WASHINGTON has almost no end of world-class free museums. They're a magnet for thousands who descend on the mall every weekend, offspring in tow, to walk the marble paths to enlightenment.

But where to start? What to see? There's such an embarrassment of cultural riches that we tend to gorge indiscriminately. Sit outside the entrance to any museum and you'll see the unmistakable signs of museum indigestion. Grownups stagger out, eyes glazed, with little kids puffy-eyed from wailing (there's such a satisfying echo in those cavernous museum halls) trailing crankily behind.

The sensible thing is to plan your attack in advance. When you walk into a museum you should know pretty well what direction you're going to take. Have some idea of which exhibits will most likely appeal to your pre-schooler, your 5- to 8-year-old or your 9- to 12-year-old. (Any older and they already know what they want to see and wouldn't listen to you anyway.)

Herewith, the first in an occasional series of manageable and fun museum itineraries geared to each of the above age groups' level of understanding, attention span and physical stamina. We'll throw in some factual snippets to enable parents to appear at least a little more knowledgeable than the exhibit captions. And we'll give you hard data on where the water fountains and bathrooms are. NATURAL HISTORY MUSEUM

If you've ever climbed the 22 wide marble steps from the Mall and walked through the imposing pillared portal of the National Museum of Natural History on a weekend afternoon, you know what chaos is. After your eyes adjust to the dimness and you find a safe spot out of the way of strollers, you'll see that there are at least six directions you can take from the massive main rotunda -- including back out, if it all proves too much for you.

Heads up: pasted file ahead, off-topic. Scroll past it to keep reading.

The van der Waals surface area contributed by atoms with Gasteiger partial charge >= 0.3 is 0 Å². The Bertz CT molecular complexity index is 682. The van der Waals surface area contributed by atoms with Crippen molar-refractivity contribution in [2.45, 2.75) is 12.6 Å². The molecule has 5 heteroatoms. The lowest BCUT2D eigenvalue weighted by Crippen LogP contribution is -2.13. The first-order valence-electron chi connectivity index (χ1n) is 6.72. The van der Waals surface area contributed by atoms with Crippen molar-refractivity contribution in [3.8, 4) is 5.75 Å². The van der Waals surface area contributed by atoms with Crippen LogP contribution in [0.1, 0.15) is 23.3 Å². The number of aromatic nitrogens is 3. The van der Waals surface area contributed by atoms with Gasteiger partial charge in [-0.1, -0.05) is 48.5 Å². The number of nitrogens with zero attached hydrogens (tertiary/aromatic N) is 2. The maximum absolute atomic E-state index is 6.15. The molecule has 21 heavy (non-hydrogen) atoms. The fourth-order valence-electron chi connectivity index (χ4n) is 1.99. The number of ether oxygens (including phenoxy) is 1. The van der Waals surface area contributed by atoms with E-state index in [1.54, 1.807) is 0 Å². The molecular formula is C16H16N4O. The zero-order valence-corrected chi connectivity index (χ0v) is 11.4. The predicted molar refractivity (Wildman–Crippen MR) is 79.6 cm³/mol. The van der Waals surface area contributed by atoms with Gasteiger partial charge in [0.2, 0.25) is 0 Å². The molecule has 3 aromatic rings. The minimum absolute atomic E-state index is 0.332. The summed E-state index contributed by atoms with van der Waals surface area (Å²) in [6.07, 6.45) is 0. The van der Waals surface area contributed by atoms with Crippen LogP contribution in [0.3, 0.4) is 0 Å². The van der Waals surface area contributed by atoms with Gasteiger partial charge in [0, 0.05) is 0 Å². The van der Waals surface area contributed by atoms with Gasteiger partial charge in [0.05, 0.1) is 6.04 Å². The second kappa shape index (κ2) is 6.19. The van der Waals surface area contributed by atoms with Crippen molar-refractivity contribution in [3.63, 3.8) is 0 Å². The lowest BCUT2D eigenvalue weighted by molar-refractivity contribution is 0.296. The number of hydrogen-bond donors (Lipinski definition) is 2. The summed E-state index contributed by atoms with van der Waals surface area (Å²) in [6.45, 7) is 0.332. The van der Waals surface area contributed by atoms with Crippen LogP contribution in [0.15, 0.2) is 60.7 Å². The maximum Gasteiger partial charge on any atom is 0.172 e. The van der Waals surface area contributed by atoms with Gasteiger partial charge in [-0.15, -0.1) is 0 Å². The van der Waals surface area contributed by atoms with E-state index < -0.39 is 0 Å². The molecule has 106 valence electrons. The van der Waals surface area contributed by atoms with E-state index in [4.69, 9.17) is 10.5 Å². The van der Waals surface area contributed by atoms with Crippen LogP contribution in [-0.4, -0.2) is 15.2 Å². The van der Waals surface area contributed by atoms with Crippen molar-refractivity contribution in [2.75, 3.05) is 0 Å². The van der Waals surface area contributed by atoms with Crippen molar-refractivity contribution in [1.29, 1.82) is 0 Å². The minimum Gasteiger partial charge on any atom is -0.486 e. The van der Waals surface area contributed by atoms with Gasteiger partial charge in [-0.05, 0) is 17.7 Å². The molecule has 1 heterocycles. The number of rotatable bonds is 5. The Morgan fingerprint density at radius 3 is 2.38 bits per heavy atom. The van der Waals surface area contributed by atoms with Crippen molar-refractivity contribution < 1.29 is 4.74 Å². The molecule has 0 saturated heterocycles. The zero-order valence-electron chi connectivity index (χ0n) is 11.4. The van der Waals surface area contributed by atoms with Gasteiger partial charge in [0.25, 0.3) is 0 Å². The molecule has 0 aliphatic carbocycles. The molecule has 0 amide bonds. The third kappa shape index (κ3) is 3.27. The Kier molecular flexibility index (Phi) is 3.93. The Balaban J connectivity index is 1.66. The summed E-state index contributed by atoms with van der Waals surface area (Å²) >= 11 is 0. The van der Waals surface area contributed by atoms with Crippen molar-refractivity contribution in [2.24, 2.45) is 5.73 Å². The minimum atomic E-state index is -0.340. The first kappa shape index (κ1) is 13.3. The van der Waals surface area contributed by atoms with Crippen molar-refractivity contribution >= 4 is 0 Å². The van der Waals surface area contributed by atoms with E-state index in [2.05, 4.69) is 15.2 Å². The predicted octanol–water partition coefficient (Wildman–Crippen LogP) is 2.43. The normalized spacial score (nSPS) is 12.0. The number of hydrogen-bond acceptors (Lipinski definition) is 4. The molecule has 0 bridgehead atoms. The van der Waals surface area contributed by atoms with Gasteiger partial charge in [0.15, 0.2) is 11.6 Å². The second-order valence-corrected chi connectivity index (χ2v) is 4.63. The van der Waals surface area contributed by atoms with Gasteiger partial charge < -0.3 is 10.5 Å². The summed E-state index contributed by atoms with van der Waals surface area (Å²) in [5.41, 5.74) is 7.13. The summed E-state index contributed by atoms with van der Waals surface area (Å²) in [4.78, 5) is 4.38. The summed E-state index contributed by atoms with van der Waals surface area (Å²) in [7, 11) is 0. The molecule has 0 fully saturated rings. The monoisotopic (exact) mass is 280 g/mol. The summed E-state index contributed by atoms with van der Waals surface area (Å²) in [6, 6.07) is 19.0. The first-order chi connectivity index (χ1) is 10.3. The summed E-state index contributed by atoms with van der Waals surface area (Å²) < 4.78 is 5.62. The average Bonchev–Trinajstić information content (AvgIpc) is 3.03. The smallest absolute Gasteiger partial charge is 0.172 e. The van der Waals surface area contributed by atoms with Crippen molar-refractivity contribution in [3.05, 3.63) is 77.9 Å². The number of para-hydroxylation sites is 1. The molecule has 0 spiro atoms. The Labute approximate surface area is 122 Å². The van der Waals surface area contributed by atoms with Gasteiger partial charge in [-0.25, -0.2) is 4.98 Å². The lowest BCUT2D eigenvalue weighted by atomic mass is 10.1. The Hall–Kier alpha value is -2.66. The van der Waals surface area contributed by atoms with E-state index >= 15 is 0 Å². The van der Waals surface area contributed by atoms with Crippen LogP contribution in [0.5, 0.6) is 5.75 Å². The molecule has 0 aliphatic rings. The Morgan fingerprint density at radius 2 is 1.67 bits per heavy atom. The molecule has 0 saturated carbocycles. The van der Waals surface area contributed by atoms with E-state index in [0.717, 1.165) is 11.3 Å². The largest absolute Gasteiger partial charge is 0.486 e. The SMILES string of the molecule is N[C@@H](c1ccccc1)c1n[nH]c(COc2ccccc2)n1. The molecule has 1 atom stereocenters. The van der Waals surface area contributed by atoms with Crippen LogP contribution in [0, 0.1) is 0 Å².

Fear not. The first course of action is to aim for the main information desk (at 4 o'clock on your right) and pick up a brochure. Decide what you want to see and plot your route on the detailed floorplans provided. Also ask for one of the question-and-answer discovery brochures designed to give children a thematic guide to subjects such as shelter, ceremonies and celebrations, masks and headdresses and money. In conjunction with special shows, the museum also creates brochures that lead kids on a treasure or scavenger hunt through the exhibit. Finally, walk over to the African bush elephant lording it over the entranceway and check out Today's Special Program notice in the brass stand in front of the 13-foot giant, for times of films, talks or guided tours.

The crucial ingredient of a successful museum visit lies in not overdoing it, advises Laura McKie, the museum's acting assistant director for education. "It's better to leave the kids wanting more than trying to do everything in one visit." And since we lucky people live here and can come back again and again, we can afford to be selective.

McKie also talks about "framing" your visit by asking questions such as: What do you think you're going to see? What is natural history anyway?

"Basically," says McKie, "natural history is about the things you can see. It's a way of looking at the world and the people who live in it."

At the end of your visit, ask the kids what they liked best, what was scariest, what they would come back to see again. Even the museum itself can become a subject for discussion. "Little kids are very impressed by the building," says McKie. "So ask them questions like: Why do people build museums to look like this? Do you think this exhibit is old or new? Try to get across how a museum represents an attitude toward preserving things and how those attitudes change."

For instance, many of the stuffed African specimens in the Mammal Hall were bagged by Theodore Roosevelt on safari more than 80 years ago. Can you imagine a healthy pride of lions being shot and stuffed for display in our conservation-minded era?